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Xue, Minhui, Ballard, Cameron, Liu, Kelvin, Nemelka, Carson, Wu, Yanqiu, Ross, Keith, Qian, Haifeng.  2016.  You Can Yak but You Can'T Hide: Localizing Anonymous Social Network Users. Proceedings of the 2016 Internet Measurement Conference. :25–31.

The recent growth of anonymous social network services – such as 4chan, Whisper, and Yik Yak – has brought online anonymity into the spotlight. For these services to function properly, the integrity of user anonymity must be preserved. If an attacker can determine the physical location from where an anonymous message was sent, then the attacker can potentially use side information (for example, knowledge of who lives at the location) to de-anonymize the sender of the message. In this paper, we investigate whether the popular anonymous social media application Yik Yak is susceptible to localization attacks, thereby putting user anonymity at risk. The problem is challenging because Yik Yak application does not provide information about distances between user and message origins or any other message location information. We provide a comprehensive data collection and supervised machine learning methodology that does not require any reverse engineering of the Yik Yak protocol, is fully automated, and can be remotely run from anywhere. We show that we can accurately predict the locations of messages up to a small average error of 106 meters. We also devise an experiment where each message emanates from one of nine dorm colleges on the University of California Santa Cruz campus. We are able to determine the correct dorm college that generated each message 100\textbackslash% of the time.

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Chen, Sen, Fan, Lingling, Meng, Guozhu, Su, Ting, Xue, Minhui, Xue, Yinxing, Liu, Yang, Xu, Lihua.  2020.  An Empirical Assessment of Security Risks of Global Android Banking Apps. 2020 IEEE/ACM 42nd International Conference on Software Engineering (ICSE). :1310—1322.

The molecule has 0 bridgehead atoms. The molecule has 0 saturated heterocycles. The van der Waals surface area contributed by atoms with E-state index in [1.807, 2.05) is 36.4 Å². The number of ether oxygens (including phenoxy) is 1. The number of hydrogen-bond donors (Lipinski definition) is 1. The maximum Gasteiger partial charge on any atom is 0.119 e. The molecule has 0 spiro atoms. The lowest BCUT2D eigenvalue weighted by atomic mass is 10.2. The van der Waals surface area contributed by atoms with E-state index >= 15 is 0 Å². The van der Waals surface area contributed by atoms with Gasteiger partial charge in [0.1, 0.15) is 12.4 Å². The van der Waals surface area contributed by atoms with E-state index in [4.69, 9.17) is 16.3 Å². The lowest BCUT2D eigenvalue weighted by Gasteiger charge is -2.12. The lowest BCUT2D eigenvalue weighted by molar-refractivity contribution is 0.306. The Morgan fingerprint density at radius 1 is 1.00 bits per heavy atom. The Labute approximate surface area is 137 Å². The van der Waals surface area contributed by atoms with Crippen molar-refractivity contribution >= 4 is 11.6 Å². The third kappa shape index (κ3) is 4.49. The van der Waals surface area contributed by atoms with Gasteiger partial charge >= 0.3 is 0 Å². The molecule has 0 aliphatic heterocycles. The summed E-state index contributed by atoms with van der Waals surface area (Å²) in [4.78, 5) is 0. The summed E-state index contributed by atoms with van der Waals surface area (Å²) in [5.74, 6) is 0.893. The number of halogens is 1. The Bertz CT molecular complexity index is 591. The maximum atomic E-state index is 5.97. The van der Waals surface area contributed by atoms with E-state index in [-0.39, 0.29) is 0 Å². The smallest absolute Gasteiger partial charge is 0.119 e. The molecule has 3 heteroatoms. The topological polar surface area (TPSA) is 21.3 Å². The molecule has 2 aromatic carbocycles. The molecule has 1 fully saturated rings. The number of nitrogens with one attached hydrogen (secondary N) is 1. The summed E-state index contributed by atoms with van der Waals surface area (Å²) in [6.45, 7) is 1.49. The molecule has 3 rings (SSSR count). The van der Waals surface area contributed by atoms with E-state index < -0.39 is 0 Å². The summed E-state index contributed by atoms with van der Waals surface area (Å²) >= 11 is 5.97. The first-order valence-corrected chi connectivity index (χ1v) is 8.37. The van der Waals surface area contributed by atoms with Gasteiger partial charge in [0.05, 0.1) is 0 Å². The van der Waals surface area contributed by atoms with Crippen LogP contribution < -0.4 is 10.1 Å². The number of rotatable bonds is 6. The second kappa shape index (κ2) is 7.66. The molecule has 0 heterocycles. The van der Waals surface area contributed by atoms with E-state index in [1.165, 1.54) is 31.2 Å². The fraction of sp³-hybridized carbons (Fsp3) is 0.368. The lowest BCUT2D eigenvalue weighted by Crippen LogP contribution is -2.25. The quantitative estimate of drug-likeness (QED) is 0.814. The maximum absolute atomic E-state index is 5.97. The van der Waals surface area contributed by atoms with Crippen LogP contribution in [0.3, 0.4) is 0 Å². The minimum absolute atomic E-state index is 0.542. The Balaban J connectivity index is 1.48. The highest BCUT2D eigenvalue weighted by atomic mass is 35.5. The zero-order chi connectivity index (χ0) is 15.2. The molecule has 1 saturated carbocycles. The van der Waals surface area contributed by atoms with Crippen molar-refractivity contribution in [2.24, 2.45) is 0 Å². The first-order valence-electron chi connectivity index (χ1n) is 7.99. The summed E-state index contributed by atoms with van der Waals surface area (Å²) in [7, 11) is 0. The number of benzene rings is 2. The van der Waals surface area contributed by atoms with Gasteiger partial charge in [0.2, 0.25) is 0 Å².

Mobile banking apps, belonging to the most security-critical app category, render massive and dynamic transactions susceptible to security risks. Given huge potential financial loss caused by vulnerabilities, existing research lacks a comprehensive empirical study on the security risks of global banking apps to provide useful insights and improve the security of banking apps. Since data-related weaknesses in banking apps are critical and may directly cause serious financial loss, this paper first revisits the state-of-the-art available tools and finds that they have limited capability in identifying data-related security weaknesses of banking apps. To complement the capability of existing tools in data-related weakness detection, we propose a three-phase automated security risk assessment system, named Ausera, which leverages static program analysis techniques and sensitive keyword identification. By leveraging Ausera, we collect 2,157 weaknesses in 693 real-world banking apps across 83 countries, which we use as a basis to conduct a comprehensive empirical study from different aspects, such as global distribution and weakness evolution during version updates. We find that apps owned by subsidiary banks are always less secure than or equivalent to those owned by parent banks. In addition, we also track the patching of weaknesses and receive much positive feedback from banking entities so as to improve the security of banking apps in practice. We further find that weaknesses derived from outdated versions of banking apps or third-party libraries are highly prone to being exploited by attackers. To date, we highlight that 21 banks have confirmed the weaknesses we reported (including 126 weaknesses in total). We also exchange insights with 7 banks, such as HSBC in UK and OCBC in Singapore, via in-person or online meetings to help them improve their apps. We hope that the insights developed in this paper will inform the communities about the gaps among multiple stakeholders, including banks, academic researchers, and third-party security companies.